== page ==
Finding Creative Solutions

I was recently given a pair of broken headphones. The damage was nothing serious, the right ear had just snapped off. They still worked perfectly fine, so long as I didn’t need my right arm for anything; I needed that to hold the dangling phone up to my ear. The TV station that the headphones originally belonged to has no need for gear that only half-works, so they gave them away.

The design of these headphones makes for a very difficult repair. I’ve had the same problem with this particular brand before. They make great sounding headphones, and great looking headphones, but the ears break off far too easily. I’ve had many broken pares sent my way, and I’ve always tried to fix them the same way; by collecting the broken parts and trying to reassemble the phones from these parts. To reassemble the headphones, I’ve tried epoxy, elastic bands, resin bond, contact cement, melting the plastic parts back together with a soldering iron, and duct tape.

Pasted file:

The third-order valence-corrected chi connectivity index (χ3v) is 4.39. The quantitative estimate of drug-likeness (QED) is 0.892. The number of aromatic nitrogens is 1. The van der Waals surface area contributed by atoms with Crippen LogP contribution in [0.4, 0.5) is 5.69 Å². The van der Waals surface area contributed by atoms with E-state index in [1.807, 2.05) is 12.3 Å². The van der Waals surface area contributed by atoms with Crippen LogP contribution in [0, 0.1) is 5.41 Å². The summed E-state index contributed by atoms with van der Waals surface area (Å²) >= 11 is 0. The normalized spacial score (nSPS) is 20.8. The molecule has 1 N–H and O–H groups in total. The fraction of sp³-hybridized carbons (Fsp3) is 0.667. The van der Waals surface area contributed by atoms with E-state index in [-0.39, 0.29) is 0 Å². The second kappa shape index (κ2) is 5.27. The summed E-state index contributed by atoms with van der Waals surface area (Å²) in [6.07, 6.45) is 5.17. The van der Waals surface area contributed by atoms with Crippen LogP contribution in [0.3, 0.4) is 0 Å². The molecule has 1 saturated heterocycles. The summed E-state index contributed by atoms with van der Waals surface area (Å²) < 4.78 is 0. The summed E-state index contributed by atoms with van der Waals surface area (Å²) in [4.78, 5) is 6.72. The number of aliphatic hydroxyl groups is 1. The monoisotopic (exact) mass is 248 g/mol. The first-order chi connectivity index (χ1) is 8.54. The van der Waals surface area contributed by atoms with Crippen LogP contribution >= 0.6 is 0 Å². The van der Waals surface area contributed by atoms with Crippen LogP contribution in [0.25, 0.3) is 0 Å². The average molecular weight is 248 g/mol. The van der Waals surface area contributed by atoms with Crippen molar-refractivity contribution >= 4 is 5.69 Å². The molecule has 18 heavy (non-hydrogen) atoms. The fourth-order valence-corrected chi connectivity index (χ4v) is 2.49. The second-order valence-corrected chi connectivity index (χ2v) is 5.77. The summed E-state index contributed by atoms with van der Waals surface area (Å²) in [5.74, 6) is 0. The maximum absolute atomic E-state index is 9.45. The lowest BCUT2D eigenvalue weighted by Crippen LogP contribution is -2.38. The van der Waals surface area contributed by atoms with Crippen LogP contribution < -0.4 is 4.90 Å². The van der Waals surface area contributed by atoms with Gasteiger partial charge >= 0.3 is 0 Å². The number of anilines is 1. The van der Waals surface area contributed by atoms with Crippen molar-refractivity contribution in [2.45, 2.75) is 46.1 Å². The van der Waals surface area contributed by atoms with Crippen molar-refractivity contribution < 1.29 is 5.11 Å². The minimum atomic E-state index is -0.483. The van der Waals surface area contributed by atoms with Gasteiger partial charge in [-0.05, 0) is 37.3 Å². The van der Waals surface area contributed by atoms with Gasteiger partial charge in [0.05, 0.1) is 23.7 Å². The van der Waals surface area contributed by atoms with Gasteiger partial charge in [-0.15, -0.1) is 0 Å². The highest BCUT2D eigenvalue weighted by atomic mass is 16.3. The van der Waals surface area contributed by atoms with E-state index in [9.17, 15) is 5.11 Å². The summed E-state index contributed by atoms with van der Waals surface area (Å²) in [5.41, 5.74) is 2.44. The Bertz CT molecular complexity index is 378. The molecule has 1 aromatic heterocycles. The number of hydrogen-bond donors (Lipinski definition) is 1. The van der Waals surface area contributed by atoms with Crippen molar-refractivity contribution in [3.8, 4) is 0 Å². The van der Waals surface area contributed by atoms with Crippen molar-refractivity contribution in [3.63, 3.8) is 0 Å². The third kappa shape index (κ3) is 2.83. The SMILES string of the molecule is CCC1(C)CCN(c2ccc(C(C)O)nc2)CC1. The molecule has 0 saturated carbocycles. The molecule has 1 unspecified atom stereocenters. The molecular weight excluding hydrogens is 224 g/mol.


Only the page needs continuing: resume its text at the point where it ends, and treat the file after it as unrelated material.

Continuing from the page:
Duct tape works very well – for a day, then they fall apart and I’m back where I started, only now everything is coated in a good layer of duct tape goo.
Elastic bands work for a few weeks, then fall apart.
Epoxy lasts about a month before the flexibility in the plastic causes it to pop off.
Resin bond and contact cement do nothing-there is simply not enough surface area to stick properly.
Melting the plastic back together just gives off fumes that are probably very bad for me, then snaps apart as soon as put them on my head.

In short, all of these methods have failed miserably, and none of these were creative solutions.
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